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Geochemistry of Marine Sediments
David J. Burdige

Book Description | Reviews
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TABLE OF CONTENTS:

Preface xv
Common Abbreviations and Symbols xvii

CHAPTER ONE: Introduction 1

CHAPTER TWO: The Components of Marine Sediments 5
2.1 Detrital Components 5
2.2 Biogenic Components 8
2.2.1 Biogenic Carbonates 9
2.2.2 Biogenic Silica 10
2.2.3 Distribution of Biogenic Components in Marine Sediments 10
2.3 Authigenic Minerals 12
2.3.1 Nonbiogenic Carbonates 13
2.3.2 Mn Crusts, Layers, and Nodules 13
2.3.3 Phosphorites 14
2.3.4 Sulfides 15
2.4 Clays and Clay Minerals 15
2.4.1 Distribution of Clay Minerals in Surface Marine Sediments 18
2.4.2 Ion Exchange/Adsorption 20
2.5 The Classification of Marine Sediments and Sedimentary Regimes 24

CHAPTER THREE: Isotope Geochemistry 27
3.1 Introduction 27
3.2 Principles of Isotope Fractionation 28
3.2.1 Terminology 30
3.2.2 Equilibrium Isotope Exchange Reactions 31
3.3 Isotope Fractionation in Inorganic Materials in Nature 32
3.3.1 Isotope Fractionation in the Hydrosphere and in Ice Cores 32
3.3.2 Isotope Fractionation during Clay Mineral Formation 34
3.3.3 Oxygen and Carbon Isotopes in Calcite 35
3.4 Carbon Isotopes in Organic Matter 36
3.4.1 Photosynthesis 37
3.4.2 Respiration (Early Diagenesis in Sediments) 38
3.5 Oxygen and Carbon Isotopes in Sediment Pore-Waters 38
3.5.1 Carbon Isotopes 38
3.5.2 Oxygen Isotopes 39
3.6 Nitrogen Isotopes 39
3.7 Sulfur Isotopes 40
3.8 Radioactive Isotopes 40
3.8.1 Basic Principles 40
3.8.2 Radiocarbon 43

CHAPTER FOUR: Physical Properties of Sediments 46
4.1 Grain Size 46
4.2 Porosity and Sediment Density 47
4.3 Permeability 55

CHAPTER FIVE: An Introduction to Transport Processes in Sediments 59
5.1 Diffusion 59
5.2 Sediment Accumulation, Steady State,and the Frame of Reference for Processes in Marine Sediments 61
5.3 An Introduction to Bioturbation and Bioirrigation 65
5.4 Time and Space Scales of Sediment Processes 67
5.5 The Classification of Marine Sediments on the Basis of Their Functional Diagenetic Characteristics 70

CHAPTER SIX: Models of Sediment Diagenesis 72
6.1 The General Diagenetic Equation 72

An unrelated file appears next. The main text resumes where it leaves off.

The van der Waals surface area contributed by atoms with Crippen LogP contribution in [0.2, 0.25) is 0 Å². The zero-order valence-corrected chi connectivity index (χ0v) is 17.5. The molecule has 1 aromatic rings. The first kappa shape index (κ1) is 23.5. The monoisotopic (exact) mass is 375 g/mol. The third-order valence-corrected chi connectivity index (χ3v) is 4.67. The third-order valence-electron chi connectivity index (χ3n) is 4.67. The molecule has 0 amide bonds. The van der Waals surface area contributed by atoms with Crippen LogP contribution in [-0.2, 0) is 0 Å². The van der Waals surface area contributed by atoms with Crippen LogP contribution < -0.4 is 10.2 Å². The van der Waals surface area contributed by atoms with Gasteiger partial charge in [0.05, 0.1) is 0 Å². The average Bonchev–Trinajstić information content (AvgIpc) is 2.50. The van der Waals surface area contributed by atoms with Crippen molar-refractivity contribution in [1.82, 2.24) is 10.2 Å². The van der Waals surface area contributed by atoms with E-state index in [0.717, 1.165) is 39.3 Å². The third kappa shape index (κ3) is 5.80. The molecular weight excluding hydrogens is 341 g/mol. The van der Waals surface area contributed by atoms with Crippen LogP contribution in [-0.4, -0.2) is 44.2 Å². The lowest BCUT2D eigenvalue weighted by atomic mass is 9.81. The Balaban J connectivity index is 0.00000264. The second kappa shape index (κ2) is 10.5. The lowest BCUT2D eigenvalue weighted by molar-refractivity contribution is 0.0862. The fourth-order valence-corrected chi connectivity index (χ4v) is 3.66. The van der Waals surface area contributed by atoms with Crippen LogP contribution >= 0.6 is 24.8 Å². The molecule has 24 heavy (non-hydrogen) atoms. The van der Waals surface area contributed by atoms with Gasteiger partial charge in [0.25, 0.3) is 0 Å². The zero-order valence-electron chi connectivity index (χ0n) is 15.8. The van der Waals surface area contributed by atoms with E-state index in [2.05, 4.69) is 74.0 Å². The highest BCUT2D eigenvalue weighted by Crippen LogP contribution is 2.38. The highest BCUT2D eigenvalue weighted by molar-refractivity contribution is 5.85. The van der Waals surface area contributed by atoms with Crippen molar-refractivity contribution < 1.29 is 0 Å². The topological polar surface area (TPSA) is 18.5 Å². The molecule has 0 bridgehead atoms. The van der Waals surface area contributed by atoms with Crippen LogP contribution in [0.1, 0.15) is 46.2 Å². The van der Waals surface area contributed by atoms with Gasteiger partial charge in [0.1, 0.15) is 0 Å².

6.1.1 Diffusion 74
6.1.2 Advection, Sediment Compaction, and Bioturbation 78
6.1.3 Adsorption 83
6.2 Solutions to the Diagenetic Equation 84
6.2.1 Boundary Conditions 86
6.3 Solutions to Specific Diagenetic Equations 87
6.3.1 Organic Matter Remineralization without Bioturbation 88
6.3.2 Organic Matter Remineralization with Bioturbation 89
6.3.3 Organic Matter Remineralization Coupled to Sulfate Reduction 91
6.3.4 Ammonium Production in Anoxic Sediments 92
6.3.5 Determination of Sediment Accumulation Rates 95

CHAPTER SEVEN Biogeochemical Processes in Sediments 97
7.1 Bacterial Metabolism: General Considerations 98
7.2 Bacterial Respiration and Biogeochemical Zonation in Sediments 99
7.3 Bacterial Respiration: Specific Processes 105
7.3.1 Aerobic Respiration 105
7.3.2 Denitrification 105
7.3.3 Manganese and Iron Reduction 107
7.3.4 Sulfate Reduction 110
7.3.5 Methanogenesis 111
7.4 Chemolithotrophic Reactions 114
7.4.1 Aerobic Processes 114
7.4.2 Anaerobic Processes 116
7.4.3 Linkages between Chemolithotrophic and Organic Matter Remineralization Processes 116
7.5 The Distribution of Organic Matter Remineralization Processes in Marine Sediments 120
7.5.1 Depth Scales of Biogeochemical Zonation 120
7.5.2 General Trends with Water Column Depth or Sediment Type 124
7.6 Dynamics of Organic Matter Decomposition in Sediments 134
7.6.1 General Considerations 134
7.6.2 Anaerobic "Foodchains" 135
7.6.3 Dynamics of Organic Matter Decomposition under Mixed Redox Conditions 139

CHAPTER EIGHT: Quantifying Carbon and Nutrient Remineralization in Sediments 142
8.1 Models of Organic Matter Decomposition in Sediments 142
8.2 Sediment Budgets for Reactive Components 150
8.2.1 Theoretical Considerations 151
8.2.2 Sediment Nutrient Budgets Using Cape Lookout Bight as an Example 153
8.3 Carbon Burial in Sediments 161
8.4 Layered and Coupled Models of Sediment Diagenesis 162

CHAPTER NINE: An Introduction to the Organic Geochemistry of Marine Sediments 171
9.1 General Considerations 172
9.2 Concentrations and Sources of Organic Matter in Marine Sediments 174
9.3 The Bulk Chemical Composition of Marine Sediment Organic Matter 175
9.4 Amino Acids 179
9.5 Carbohydrates 189
9.6 Lignins 193
9.7 Lipids 194
9.8 Humic Substances and Molecularly Uncharacterized Organic Matter 204
9.8.1 Black Carbon 206
9.8.2 Molecularly Uncharacterized Organic Matter (MU-OM): General Considerations 207
9.8.3 Geopolymerization: The Formation of Humic Substances 209
9.8.4 Selective Preservation of Refractory Biomacromolecules 212
9.8.5 Physical Protection 213
9.9 Organic Nitrogen Diagenesis in Sediments 215

CHAPTER TEN: Dissolved Organic Matter in Marine Sediments 218
10.1 General Observations 218